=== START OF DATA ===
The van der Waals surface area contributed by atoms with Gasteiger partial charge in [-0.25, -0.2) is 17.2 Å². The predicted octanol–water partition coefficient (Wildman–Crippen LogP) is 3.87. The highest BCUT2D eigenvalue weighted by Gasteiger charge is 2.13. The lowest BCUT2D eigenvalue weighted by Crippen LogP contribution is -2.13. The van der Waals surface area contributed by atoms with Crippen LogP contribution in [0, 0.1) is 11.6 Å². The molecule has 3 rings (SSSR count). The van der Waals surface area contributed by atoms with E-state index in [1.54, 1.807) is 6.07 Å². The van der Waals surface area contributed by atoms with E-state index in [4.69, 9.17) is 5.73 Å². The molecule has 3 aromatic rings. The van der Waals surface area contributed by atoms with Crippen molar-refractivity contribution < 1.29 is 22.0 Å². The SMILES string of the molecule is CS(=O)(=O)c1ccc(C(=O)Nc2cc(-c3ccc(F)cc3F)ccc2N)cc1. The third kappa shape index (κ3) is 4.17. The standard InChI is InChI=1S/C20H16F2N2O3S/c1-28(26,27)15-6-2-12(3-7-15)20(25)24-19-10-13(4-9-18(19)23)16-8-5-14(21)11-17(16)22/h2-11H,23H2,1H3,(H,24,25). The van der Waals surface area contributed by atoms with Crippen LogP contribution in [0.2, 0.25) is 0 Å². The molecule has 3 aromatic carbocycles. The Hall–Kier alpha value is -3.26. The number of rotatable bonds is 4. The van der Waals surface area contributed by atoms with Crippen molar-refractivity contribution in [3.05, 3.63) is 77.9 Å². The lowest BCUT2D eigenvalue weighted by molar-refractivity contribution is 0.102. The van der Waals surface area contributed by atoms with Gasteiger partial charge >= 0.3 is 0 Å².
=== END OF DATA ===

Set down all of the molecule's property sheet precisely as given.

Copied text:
The van der Waals surface area contributed by atoms with Gasteiger partial charge in [-0.25, -0.2) is 17.2 Å². The predicted octanol–water partition coefficient (Wildman–Crippen LogP) is 3.87. The highest BCUT2D eigenvalue weighted by Gasteiger charge is 2.13. The lowest BCUT2D eigenvalue weighted by Crippen LogP contribution is -2.13. The van der Waals surface area contributed by atoms with Crippen LogP contribution in [0, 0.1) is 11.6 Å². The molecule has 3 rings (SSSR count). The van der Waals surface area contributed by atoms with E-state index in [1.54, 1.807) is 6.07 Å². The van der Waals surface area contributed by atoms with E-state index in [4.69, 9.17) is 5.73 Å². The molecule has 3 aromatic rings. The van der Waals surface area contributed by atoms with Crippen molar-refractivity contribution < 1.29 is 22.0 Å². The SMILES string of the molecule is CS(=O)(=O)c1ccc(C(=O)Nc2cc(-c3ccc(F)cc3F)ccc2N)cc1. The third kappa shape index (κ3) is 4.17. The standard InChI is InChI=1S/C20H16F2N2O3S/c1-28(26,27)15-6-2-12(3-7-15)20(25)24-19-10-13(4-9-18(19)23)16-8-5-14(21)11-17(16)22/h2-11H,23H2,1H3,(H,24,25). The van der Waals surface area contributed by atoms with Crippen LogP contribution in [0.2, 0.25) is 0 Å². The molecule has 3 aromatic carbocycles. The Hall–Kier alpha value is -3.26. The number of rotatable bonds is 4. The van der Waals surface area contributed by atoms with Crippen molar-refractivity contribution in [3.05, 3.63) is 77.9 Å². The lowest BCUT2D eigenvalue weighted by molar-refractivity contribution is 0.102. The van der Waals surface area contributed by atoms with Gasteiger partial charge >= 0.3 is 0 Å².